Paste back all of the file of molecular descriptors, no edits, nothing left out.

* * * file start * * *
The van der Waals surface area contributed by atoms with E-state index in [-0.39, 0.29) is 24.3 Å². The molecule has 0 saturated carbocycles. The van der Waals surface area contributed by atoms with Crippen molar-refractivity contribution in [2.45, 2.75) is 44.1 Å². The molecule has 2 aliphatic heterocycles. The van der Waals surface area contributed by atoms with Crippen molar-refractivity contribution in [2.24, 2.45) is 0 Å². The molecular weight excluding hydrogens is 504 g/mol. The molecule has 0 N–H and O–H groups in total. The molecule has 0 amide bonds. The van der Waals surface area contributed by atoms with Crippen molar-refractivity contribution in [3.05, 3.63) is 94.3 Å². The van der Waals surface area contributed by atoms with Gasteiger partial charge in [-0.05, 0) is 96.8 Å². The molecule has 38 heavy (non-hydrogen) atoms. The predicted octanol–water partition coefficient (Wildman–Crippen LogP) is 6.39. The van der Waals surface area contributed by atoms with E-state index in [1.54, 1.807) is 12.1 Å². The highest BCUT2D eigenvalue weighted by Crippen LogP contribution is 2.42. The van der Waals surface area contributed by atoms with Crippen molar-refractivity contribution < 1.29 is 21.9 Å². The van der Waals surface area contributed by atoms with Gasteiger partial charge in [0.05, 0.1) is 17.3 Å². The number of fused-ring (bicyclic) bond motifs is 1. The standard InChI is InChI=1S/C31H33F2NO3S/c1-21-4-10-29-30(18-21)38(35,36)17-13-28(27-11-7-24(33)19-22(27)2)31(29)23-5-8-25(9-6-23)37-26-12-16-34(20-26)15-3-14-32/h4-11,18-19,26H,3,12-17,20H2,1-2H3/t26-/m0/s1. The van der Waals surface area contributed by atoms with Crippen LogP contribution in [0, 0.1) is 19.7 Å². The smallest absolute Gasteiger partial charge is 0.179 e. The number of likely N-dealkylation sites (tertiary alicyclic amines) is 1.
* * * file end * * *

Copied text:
The van der Waals surface area contributed by atoms with E-state index in [-0.39, 0.29) is 24.3 Å². The molecule has 0 saturated carbocycles. The van der Waals surface area contributed by atoms with Crippen molar-refractivity contribution in [2.45, 2.75) is 44.1 Å². The molecule has 2 aliphatic heterocycles. The van der Waals surface area contributed by atoms with Crippen molar-refractivity contribution in [2.24, 2.45) is 0 Å². The molecular weight excluding hydrogens is 504 g/mol. The molecule has 0 N–H and O–H groups in total. The molecule has 0 amide bonds. The van der Waals surface area contributed by atoms with Crippen molar-refractivity contribution in [3.05, 3.63) is 94.3 Å². The van der Waals surface area contributed by atoms with Gasteiger partial charge in [-0.05, 0) is 96.8 Å². The molecule has 38 heavy (non-hydrogen) atoms. The predicted octanol–water partition coefficient (Wildman–Crippen LogP) is 6.39. The van der Waals surface area contributed by atoms with E-state index in [1.54, 1.807) is 12.1 Å². The highest BCUT2D eigenvalue weighted by Crippen LogP contribution is 2.42. The van der Waals surface area contributed by atoms with Crippen molar-refractivity contribution < 1.29 is 21.9 Å². The van der Waals surface area contributed by atoms with Gasteiger partial charge in [0.05, 0.1) is 17.3 Å². The number of fused-ring (bicyclic) bond motifs is 1. The standard InChI is InChI=1S/C31H33F2NO3S/c1-21-4-10-29-30(18-21)38(35,36)17-13-28(27-11-7-24(33)19-22(27)2)31(29)23-5-8-25(9-6-23)37-26-12-16-34(20-26)15-3-14-32/h4-11,18-19,26H,3,12-17,20H2,1-2H3/t26-/m0/s1. The van der Waals surface area contributed by atoms with Crippen LogP contribution in [0, 0.1) is 19.7 Å². The smallest absolute Gasteiger partial charge is 0.179 e. The number of likely N-dealkylation sites (tertiary alicyclic amines) is 1.